David Witwer named Fulbright Bicentennial Distinguished Chair in America studies

David Witwer
Credit: Sharon Siegfried

MIDDLETOWN, Pa. — David Witwer, professor of American studies in the Penn State Harrisburg School of Humanities, has been named the 2022-23 Fulbright Bicentennial Distinguished Chair in American Studies at the University of Helsinki, Finland.

The Bicentennial Distinguished Chair in American Studies is a nine-month appointment at the University of Helsinki and begins in August. The award is jointly funded by the Fulbright Finland Foundation and the University of Helsinki.

Awards in the Fulbright Distinguished Chairs Program are viewed as the most prestigious appointments in the Fulbright Scholar Program. Fulbright currently awards approximately 8,000 grants annually. Of those, 40 are selected every year from across all disciplines for the Fulbright Distinguished Chair Award.

As part of the award, Witwer will lecture throughout Finland on his expertise as a labor historian, especially on his book project, “Searching for Jimmy Hoffa: The Continuing Mystery of America’s Most Notorious Union Leader,” which traces the history of what is known about International Brotherhood of Teamsters president James R. Hoffa’s disappearance, his involvement with organized crime, and what his career reveals about working-class attitudes toward corruption. The same project was the subject of his work as Penn State Laureate in 2020-21, an honor given to a member of the faculty in the arts or humanities in order to bring greater visibility across the commonwealth to the arts, humanities and the University, in addition to their own scholarship.

“I am deeply honored to receive this prestigious award and excited to have the opportunity to live and work in one of most exciting cities in the world,” said Witwer when asked about the award. “I am also looking forward to sharing my work with a wider audience and building bridges with scholars at the University of Helsinki and other European academic institutions.”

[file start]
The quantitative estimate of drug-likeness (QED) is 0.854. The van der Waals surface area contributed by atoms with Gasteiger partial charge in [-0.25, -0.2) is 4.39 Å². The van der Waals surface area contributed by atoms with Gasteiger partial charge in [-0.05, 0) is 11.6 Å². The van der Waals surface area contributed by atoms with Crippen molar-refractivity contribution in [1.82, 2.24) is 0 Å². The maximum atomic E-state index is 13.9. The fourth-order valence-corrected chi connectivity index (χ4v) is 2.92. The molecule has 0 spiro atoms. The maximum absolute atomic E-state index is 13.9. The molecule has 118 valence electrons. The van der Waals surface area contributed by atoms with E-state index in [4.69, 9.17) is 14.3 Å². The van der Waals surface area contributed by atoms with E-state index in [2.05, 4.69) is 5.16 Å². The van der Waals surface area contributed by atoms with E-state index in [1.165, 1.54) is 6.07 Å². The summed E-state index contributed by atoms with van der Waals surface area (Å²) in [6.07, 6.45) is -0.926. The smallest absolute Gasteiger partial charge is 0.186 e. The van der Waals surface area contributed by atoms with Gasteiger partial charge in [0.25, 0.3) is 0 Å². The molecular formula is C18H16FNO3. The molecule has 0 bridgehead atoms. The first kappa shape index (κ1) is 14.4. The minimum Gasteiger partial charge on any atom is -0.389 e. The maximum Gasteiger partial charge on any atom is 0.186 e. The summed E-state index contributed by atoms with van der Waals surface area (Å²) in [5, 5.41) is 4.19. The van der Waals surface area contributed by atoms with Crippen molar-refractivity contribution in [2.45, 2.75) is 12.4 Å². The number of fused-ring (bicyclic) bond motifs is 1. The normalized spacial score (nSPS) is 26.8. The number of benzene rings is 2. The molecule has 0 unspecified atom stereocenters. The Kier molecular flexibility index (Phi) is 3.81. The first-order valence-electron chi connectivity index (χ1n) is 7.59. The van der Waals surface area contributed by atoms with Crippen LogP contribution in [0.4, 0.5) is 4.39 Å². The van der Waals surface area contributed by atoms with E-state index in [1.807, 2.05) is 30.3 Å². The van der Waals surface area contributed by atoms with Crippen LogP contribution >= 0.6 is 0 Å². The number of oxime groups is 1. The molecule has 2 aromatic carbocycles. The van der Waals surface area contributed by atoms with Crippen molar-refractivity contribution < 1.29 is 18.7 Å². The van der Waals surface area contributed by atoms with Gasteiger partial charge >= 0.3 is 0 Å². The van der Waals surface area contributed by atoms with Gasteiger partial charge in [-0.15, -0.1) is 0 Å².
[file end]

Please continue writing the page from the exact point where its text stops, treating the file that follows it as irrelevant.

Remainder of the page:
Witwer previously received year-long fellowships from the National Endowment for the Humanities and Princeton University’s Shelby Cullom Davis Center for Historical Studies, and his scholarship won numerous distinctions, including the journal Labor History’s Best Book Prize. He served as vice president of the Pennsylvania Historical Association (2019-20), and president (2020-21). Witwer sits on several editorial boards and committees related to American history and is the director of the Capital College Honors Program at Penn State Harrisburg.

In addition to articles in scholarly journals and media publications, Witwer has authored several books on the topic of corruption and labor racketeering including, “Corruption and Reform in the Teamsters Union,” “Shadow of the Racketeer: Scandal in Organized Labor,” and most recently, “Murder in the Garment District: The Grip of Organized Crime and the Decline of Organized Labor.” The book was co-authored with Catherine Rios, associate professor of communications and humanities at Penn State Harrisburg and was included on the New York Time’s recommended summer reading list for 2020.

Fulbright Scholar Awards are prestigious and competitive fellowships that provide unique opportunities for scholars to teach and conduct research abroad. Fulbright scholars also play a critical role in U.S. public diplomacy, establishing long-term relationships between people and nations. Fulbright alumni include 61 Nobel Laureates, 89 Pulitzer Prize winners, 76 MacArthur Fellows, and thousands of leaders and world-renowned experts in academia and many other fields across the private, public and non-profit sectors.